Delcorno 2015b: C. Delcorno, Apogeo e crisi della predicazione francescana tra Quattro e Cinqucento, «Studi Francescani» 112 (2015), 399-440

Delle Donne 2003: Nicola da Rocca, Epistolae, ed. by F. Delle Donne, Firenze 2003

Delle Donne 2004: F. Delle Donne, Una «costellazione» di epistolari del secolo XIII. Tommaso di Capua, Pier della Vigna, Nicola da Rocca, «Filologia Mediolatina» 11 (2004), 143-160

Delle Donne-Santi 2013: Dall’«ars dictaminis» al preumanesimo? Per un profilo letterario del secolo XIII, ed. by F. Delle Donne, F. Santi, Firenze 2013

Delle Donne 2016: Le parole del potere e il potere delle parole. Le epistole della cancelleria sveva, in Art de la lettre et lettre d’art. Epistolaire politique III, ed. by P. Cammarosano, B. Dumézil, S. Giovanni, L. Vissière, Trieste 2016, 161-174

Delle Donne-Revest 2016: – L’essor de la rhétorique humaniste. Réseaux, modèles et vecteurs, ed. by F. Delle Donne e C. Revest, «Mélanges de l‘École Française de Rome. Moyen Âge» 128 / 1 (2016)

Debbyt 2012: N.B.-A. Debby, Retorica visual. Imagenes de sarracenos en iglesias florentinas, «Anuario de estudios medievales» 42 (2012), 7-28

Di Lorenzo 2009: A. Di Lorenzo, Tra retorica e formularità. Le arenghe degli atti di donazione italo-greci di età normanna nel Mezzogiorno, «Medioevo Greco» 9 (2009), 107-178

Dittelbach 2006: T. Dittelbach, Rhetorik in Stein. Der normannische Osterleuchter der Cappella Palatina in Palermo, in Visualisierungen von Herrschaft. Frühmittelalterliche Residenzen, Gestalt und Zeremoniell, ed. by F. Alto Bauer, Istanbul 2006, 329-351

Dodd et al. 2014: G. Dodd, M. Phillips, H. Killick, Multiple-clause Petitions to the English Parliament in the Later Middle Ages. Instruments of Pragmatism or Persuasion?, «Journal of Medieval History» 40 (2014), 176-194

Dostalova 1995: R. Dostalova, Der Einfluss der Rhetorik auf die Objektivität der historische Information in den Werken byzantinischen Historiker, «Byzantinoslavica» 56 (1995), 291-303

Faini 2015: E. Faini, Annali cittadini, memoria pubblica ed eloquenza civile in età comunale, «Storica» 60-61 (2015), 109-142

Faini 2018: E. Faini, Italica gens. Memoria e immaginario politico dei cavaliericittadini (secoli XII-XIII), Roma 2018

Faini [forthcoming]: E. Faini, Il Comune e il suo contrario. Assenza, presenza, scelta nel lessico politico (secolo XII), forthcoming

Fichtenau 1957: H. Fichtenau, Arenga. Spätantike und Mittelalter im Spiegel von Urkundenformeln, Graz 1957

Folin 2013: M. Folin, Edifici comunali e retorica civica a Firenze (secoli XII-XV), in Dal giglio a David. Arte civica a Firenze fra Medioevo e Rinascimento, ed. by M.M. Donato, D. Parenti, Firenze 2013, 56-65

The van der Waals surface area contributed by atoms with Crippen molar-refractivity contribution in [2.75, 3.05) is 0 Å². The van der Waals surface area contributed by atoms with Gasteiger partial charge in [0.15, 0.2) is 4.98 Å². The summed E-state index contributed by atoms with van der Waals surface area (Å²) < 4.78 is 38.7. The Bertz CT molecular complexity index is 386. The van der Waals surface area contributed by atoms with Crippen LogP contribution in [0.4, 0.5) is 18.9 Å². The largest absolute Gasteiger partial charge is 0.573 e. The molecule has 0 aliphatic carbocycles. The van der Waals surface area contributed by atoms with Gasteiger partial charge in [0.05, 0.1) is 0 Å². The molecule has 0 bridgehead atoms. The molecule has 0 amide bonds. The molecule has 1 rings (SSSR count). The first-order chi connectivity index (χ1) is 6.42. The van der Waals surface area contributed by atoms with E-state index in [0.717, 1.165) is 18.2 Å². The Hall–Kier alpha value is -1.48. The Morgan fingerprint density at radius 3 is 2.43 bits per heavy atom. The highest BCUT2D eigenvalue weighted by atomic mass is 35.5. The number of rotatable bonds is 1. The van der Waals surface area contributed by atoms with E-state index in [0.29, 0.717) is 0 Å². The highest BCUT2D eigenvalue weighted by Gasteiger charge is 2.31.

Fowden 2014: G. Fowden, Before and after Muhammad. The First Millennium Refocused, Princeton 2014

Fried 1997: Dialektik und Rhetorik im früheren und hohen Mittelalter. Rezeption, Überlieferung und gesellschaftliche Wirkung antiker Gelehrsamkeit vornehmlich im 9. und 12. Jahrhundert, ed. by J. Fried, München 1997

Fricke-Krass 2015: The public in the Picture. Involving the Beholder in Antique, Islamic, Byzantine and Western Medieval and Renaissance Art, ed. by B. Fricke, U. Krass, Zürich 2015, 205-230

Fumaroli 1980: M. Fumaroli, L’âge de l’éloquence. Rhétorique et «res literaria» de la Renaissance au seuil de l’époque classique, Paris 1980

Gadebusch Bondio-Ricklin 2008: Exempla medicorum. Die Ärzte und ihre Beispiele (14.-18. Jahrhundert), ed. by M. Gadebusch Bondio, T. Ricklin, Firenze 2008

Gaonkar 1990: D.P. Gaonkar, Rhetoric and Its Double. Reflections on the Rhetorical Turn in the Human Sciences, in The Rhetorical Turn. Invention and Persuasion in the Conduct of Inquiry, ed. by H.W. Simons, Chicago 1990, 341-366

Gioanni-Cammarosano 2013: La corrispondenza epistolare in Italia, ed. by S. Gioanni, P. Cammarosano, Trieste 2013

Gonzalez Sanchez 2013: N. Gonzalez Sanchez, Mujeres y retorica latina. Aproximacion, analisis y estudio de los epistolarios latinos medievales femininos, in Ser mujer en la ciudad medieval europea, ed. by B. Arizaga Bolumburu, A.A.A. de Andrade, J.A. Solorzano Telechea, Logrono 2013, 491-514

Grasso 2010: C. Grasso, Ars Praedicandi e crociata nella predicazione dei magistri parigini, in Come l’orco della fiaba. Studi per Franco Cardini, ed. by M. Montesano, Firenze 2010, 141-150

Grasso 2013: C. Grasso, La delega papale alla predicazione della crociata al tempo del IV concilio Lateranense, «Rivista di Storia della Chiesa in Italia» 67 (2013), 37-54

Grasso 2014: C. Grasso, Legati papali e predicatori della quinta crociata, in Legati, delegati e l’impresa d’Oltremare (secoli XII-XIII), ed. by M.P. Alberzoni, P. Montaubin, Turnhout 2014, 262-282

Grévin 2008a: B. Grévin, Rhétorique du pouvoir médiéval. Les «Lettres» de Pierre de la Vigne et la formation du langage politique européen (XIIIe -XVe siècle), Roma 2008

Grévin 2008b: B. Grévin, Les mystères rhétoriques de l’État médiéval. L’écriture du pouvoir en Europe occidentale (XIIIe -XVe siècle), «Annales. Histoire, Sciences Sociales» 63 / 2 (2008), 271-300

Grévin-Turcan-Verkerk 2015: Le dictamen dans tout ses états. Perspectives de recherche sur la théorie et la pratique de l’«ars dictaminis», ed. by B. Grévin, A.- M. Turcan-Verkerk, Turnhout 2015

Grévin-Hartmann 2020: – Der mittelalterliche Brief zwischen Norm und Praxis, ed. by B. Grévin, F. Hartmann, Köln 2020

Guyotjeannin 2004: La langue des actes. Actes du XIe Congrès international de diplomatique (Troyes, 11-13 septembre 2003), ed. by O. Guyotjeannin, Paris 2004

Hartmann 2011: Funktionen der Beredsamkeit = Funzioni dell’eloquenza nell’Italia comunale, ed. by F. Hartmann, Göttingen 2011

Hartmann 2013: F. Hartmann, Ars dictaminis. Briefsteller und verbale Kommunikation in den italienischen Stadtkommunen des 11. bis 13. Jahrhunderts, Ostfildern 2013